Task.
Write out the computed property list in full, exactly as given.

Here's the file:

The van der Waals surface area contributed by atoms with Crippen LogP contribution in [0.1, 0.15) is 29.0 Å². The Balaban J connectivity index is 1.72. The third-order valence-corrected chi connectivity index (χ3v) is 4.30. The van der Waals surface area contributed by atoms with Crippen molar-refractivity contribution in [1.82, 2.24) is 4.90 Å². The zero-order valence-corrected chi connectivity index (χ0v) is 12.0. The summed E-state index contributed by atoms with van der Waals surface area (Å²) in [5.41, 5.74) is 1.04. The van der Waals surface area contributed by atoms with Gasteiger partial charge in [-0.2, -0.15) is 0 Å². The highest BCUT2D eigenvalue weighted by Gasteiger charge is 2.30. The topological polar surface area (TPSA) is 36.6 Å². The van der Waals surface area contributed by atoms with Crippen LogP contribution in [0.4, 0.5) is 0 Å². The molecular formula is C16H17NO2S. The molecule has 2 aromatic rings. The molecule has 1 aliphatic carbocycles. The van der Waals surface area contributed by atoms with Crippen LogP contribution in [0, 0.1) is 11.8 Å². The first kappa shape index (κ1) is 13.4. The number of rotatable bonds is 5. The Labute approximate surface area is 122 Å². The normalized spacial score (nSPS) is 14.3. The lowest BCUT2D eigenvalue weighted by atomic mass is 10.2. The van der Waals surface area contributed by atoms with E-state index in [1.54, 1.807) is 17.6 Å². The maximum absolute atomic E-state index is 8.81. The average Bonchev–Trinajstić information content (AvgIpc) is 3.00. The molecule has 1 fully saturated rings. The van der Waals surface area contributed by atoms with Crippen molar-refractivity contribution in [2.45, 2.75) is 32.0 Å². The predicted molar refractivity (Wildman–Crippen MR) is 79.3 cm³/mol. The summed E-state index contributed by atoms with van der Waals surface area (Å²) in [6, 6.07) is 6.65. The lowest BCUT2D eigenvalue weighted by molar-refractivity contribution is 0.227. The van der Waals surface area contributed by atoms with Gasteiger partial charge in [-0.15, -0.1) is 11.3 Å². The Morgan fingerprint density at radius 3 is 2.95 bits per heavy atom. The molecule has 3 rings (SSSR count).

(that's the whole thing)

The van der Waals surface area contributed by atoms with Crippen LogP contribution in [0.1, 0.15) is 29.0 Å². The Balaban J connectivity index is 1.72. The third-order valence-corrected chi connectivity index (χ3v) is 4.30. The van der Waals surface area contributed by atoms with Crippen molar-refractivity contribution in [1.82, 2.24) is 4.90 Å². The zero-order valence-corrected chi connectivity index (χ0v) is 12.0. The summed E-state index contributed by atoms with van der Waals surface area (Å²) in [5.41, 5.74) is 1.04. The van der Waals surface area contributed by atoms with Gasteiger partial charge in [-0.2, -0.15) is 0 Å². The highest BCUT2D eigenvalue weighted by Gasteiger charge is 2.30. The topological polar surface area (TPSA) is 36.6 Å². The van der Waals surface area contributed by atoms with Crippen LogP contribution in [0.4, 0.5) is 0 Å². The molecular formula is C16H17NO2S. The molecule has 2 aromatic rings. The molecule has 1 aliphatic carbocycles. The van der Waals surface area contributed by atoms with Crippen LogP contribution in [0, 0.1) is 11.8 Å². The first kappa shape index (κ1) is 13.4. The number of rotatable bonds is 5. The Labute approximate surface area is 122 Å². The normalized spacial score (nSPS) is 14.3. The lowest BCUT2D eigenvalue weighted by atomic mass is 10.2. The van der Waals surface area contributed by atoms with E-state index in [1.54, 1.807) is 17.6 Å². The maximum absolute atomic E-state index is 8.81. The average Bonchev–Trinajstić information content (AvgIpc) is 3.00. The molecule has 1 fully saturated rings. The van der Waals surface area contributed by atoms with Crippen molar-refractivity contribution in [2.45, 2.75) is 32.0 Å². The predicted molar refractivity (Wildman–Crippen MR) is 79.3 cm³/mol. The summed E-state index contributed by atoms with van der Waals surface area (Å²) in [6, 6.07) is 6.65. The lowest BCUT2D eigenvalue weighted by molar-refractivity contribution is 0.227. The van der Waals surface area contributed by atoms with Gasteiger partial charge in [-0.15, -0.1) is 11.3 Å². The Morgan fingerprint density at radius 3 is 2.95 bits per heavy atom. The molecule has 3 rings (SSSR count).